ASK FATHER: Signing a contract, like for a credit card, but with 35 pages of small print.

From a reader…


Do you consider it a sin of lying to sign a contract or an agreement stating that you will/have done something that you know you will/have not done?

In this case, you know the other party does not really care and that the clause is just for liability issues or some other legal non sense.

For example, saying you have read the terms of agreement for your credit card that are 35 pages in fine print. My gut is telling me it’s not a venial white sin lie but just a legal thing. A similar thing is causing a friend of mine stress.

I told the friend an agreement minor misstatement is not the same thing as a usual spoken white lie, so they were in the clear. Was that right to say?


See the issue of “adhesion contacts” – HERE

For such adhesion contracts, often used for consumer products, I don’t think there is a reasonable expectation that the consumer will or could read all the elements of the contract, and courts will render unenforceable excessive clauses for lack of a “meeting of the minds” with such contracts. With this in place, the expectation of the consumer shifts away from the need to read the entire contract in a true arms-length transaction of parties with equal negotiating power, and due to court precedence and oversight, and potential court intervention, signing such a contract isn’t a “lie” that you’ve read the whole contract, but that you agree to the contract in light of the underlying law in place applicable to adhesion contracts.

I hope that helps on that one point.



About Fr. John Zuhlsdorf

Fr. Z is the guy who runs this blog. o{]:¬)
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  1. iPadre says:

    Kind of like every time you install a piece of software on a computer or join some foolish social network. Nobody in their right mind reads the whole darn thing.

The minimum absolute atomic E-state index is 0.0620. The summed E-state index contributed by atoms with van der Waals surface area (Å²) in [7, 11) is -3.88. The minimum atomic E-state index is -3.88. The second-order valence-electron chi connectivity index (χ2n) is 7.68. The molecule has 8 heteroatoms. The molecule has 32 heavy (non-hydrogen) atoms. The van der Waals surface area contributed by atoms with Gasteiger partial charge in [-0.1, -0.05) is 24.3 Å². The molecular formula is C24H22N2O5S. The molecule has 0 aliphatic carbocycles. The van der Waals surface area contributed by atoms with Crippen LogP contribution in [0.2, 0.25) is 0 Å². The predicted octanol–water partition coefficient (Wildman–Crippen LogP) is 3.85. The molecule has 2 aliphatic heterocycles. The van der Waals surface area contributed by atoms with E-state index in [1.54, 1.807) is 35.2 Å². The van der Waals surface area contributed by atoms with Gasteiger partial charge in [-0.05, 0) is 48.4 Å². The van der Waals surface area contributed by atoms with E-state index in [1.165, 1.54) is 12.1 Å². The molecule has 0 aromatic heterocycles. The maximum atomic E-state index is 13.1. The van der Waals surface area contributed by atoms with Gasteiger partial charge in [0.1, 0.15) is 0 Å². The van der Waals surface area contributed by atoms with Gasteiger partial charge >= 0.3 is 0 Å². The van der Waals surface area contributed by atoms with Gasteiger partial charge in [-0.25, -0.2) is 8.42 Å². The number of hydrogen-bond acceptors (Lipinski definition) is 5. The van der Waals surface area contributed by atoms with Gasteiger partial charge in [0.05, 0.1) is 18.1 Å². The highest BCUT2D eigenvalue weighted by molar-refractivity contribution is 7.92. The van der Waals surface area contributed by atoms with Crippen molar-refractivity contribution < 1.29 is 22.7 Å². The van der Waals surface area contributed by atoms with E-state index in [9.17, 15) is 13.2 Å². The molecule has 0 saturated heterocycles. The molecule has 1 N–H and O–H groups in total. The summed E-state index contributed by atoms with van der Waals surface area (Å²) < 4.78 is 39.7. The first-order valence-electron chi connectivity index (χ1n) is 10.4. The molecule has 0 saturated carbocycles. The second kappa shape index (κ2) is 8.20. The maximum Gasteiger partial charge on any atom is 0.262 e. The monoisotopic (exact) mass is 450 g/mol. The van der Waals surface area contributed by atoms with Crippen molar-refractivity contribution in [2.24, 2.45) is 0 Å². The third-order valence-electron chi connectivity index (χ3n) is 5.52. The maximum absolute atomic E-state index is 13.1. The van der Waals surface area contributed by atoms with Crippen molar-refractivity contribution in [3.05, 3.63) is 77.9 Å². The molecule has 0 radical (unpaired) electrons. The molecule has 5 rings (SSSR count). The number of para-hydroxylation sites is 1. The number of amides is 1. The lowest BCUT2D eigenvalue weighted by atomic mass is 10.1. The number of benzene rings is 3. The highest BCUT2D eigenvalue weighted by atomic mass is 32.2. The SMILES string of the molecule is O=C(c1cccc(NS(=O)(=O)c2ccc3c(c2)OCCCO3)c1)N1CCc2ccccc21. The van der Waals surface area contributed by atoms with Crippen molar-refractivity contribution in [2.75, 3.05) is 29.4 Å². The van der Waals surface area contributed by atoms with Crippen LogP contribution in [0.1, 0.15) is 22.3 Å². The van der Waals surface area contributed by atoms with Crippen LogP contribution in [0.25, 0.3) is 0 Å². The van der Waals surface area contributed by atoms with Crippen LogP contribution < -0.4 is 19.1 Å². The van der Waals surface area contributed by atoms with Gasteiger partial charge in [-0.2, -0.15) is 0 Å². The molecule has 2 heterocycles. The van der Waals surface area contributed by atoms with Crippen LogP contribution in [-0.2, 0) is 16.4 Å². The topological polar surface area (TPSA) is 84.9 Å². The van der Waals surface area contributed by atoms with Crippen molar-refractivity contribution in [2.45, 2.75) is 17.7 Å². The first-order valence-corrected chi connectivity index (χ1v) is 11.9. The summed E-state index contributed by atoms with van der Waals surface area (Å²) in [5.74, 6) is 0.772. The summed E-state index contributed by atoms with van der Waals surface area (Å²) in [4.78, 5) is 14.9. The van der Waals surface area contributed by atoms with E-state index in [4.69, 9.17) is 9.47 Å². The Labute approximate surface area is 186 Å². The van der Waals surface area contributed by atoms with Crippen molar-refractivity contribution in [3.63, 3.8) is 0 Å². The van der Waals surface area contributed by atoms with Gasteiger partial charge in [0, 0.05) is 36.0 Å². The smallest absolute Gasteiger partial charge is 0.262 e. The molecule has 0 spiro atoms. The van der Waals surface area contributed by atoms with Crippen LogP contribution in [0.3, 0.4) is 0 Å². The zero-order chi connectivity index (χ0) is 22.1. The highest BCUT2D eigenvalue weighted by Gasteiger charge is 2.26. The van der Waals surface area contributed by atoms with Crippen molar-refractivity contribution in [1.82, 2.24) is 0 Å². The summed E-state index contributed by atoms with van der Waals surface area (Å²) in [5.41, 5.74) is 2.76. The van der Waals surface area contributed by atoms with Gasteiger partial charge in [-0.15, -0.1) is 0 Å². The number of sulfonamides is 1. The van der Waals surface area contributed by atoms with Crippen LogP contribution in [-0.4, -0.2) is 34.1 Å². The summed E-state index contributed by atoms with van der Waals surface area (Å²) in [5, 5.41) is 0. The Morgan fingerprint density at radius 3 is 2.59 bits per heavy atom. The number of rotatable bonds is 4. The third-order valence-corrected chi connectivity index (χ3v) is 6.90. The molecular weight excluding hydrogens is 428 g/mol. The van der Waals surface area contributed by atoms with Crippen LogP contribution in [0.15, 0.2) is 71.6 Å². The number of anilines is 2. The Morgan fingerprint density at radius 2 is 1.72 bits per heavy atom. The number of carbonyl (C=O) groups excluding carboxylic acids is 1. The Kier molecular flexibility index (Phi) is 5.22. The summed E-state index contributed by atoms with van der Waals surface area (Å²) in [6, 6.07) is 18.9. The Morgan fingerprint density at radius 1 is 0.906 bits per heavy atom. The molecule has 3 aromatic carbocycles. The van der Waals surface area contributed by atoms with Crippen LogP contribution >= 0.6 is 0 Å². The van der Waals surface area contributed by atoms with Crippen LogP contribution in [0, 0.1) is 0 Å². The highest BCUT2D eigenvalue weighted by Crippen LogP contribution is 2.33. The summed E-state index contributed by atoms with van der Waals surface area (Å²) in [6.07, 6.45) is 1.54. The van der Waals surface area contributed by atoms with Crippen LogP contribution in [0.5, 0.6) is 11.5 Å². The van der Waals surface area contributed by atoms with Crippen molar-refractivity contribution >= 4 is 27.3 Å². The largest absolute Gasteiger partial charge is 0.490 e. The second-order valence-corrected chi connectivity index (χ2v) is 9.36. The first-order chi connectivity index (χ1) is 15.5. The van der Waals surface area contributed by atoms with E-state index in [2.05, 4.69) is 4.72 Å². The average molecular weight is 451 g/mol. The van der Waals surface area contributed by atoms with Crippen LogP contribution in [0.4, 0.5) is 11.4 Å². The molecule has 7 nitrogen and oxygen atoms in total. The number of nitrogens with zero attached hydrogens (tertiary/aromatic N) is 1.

2. acardnal says:

    The explanation seems clear.

  3. Amateur Scholastic says:

    Tell your friend to stop worrying. Context matters, and in this context it’s not a lie to say you’ve read the entire document, because the other party knows that those words aren’t meant to be taken literally. Rather, it’s what moralists call a ‘mental reservation’.

    A lie is the deliberate communication of a falsehood, and is always and everywhere wrong. By using said words, *given what the other party knows in this context*, you are not communicating a falsehood.

    If you said the same thing to a child, that would be a lie, because the child would not know what you really meant by the words.

    I very strongly recommend looking up Edward Feser’s blog, where he talks about lying and mental reservations. He has some seriously helpful material on this.

  4. oldCatholigirl says:

    Not being in my right mind, as any of my friends could tell you, sometimes I really do read (well, skim) those myriad pages– when I’m installing something on my phone, say. I gather that “they” take no responsibility for anything and can change their terms, or discontinue their service at any time–or something to that effect.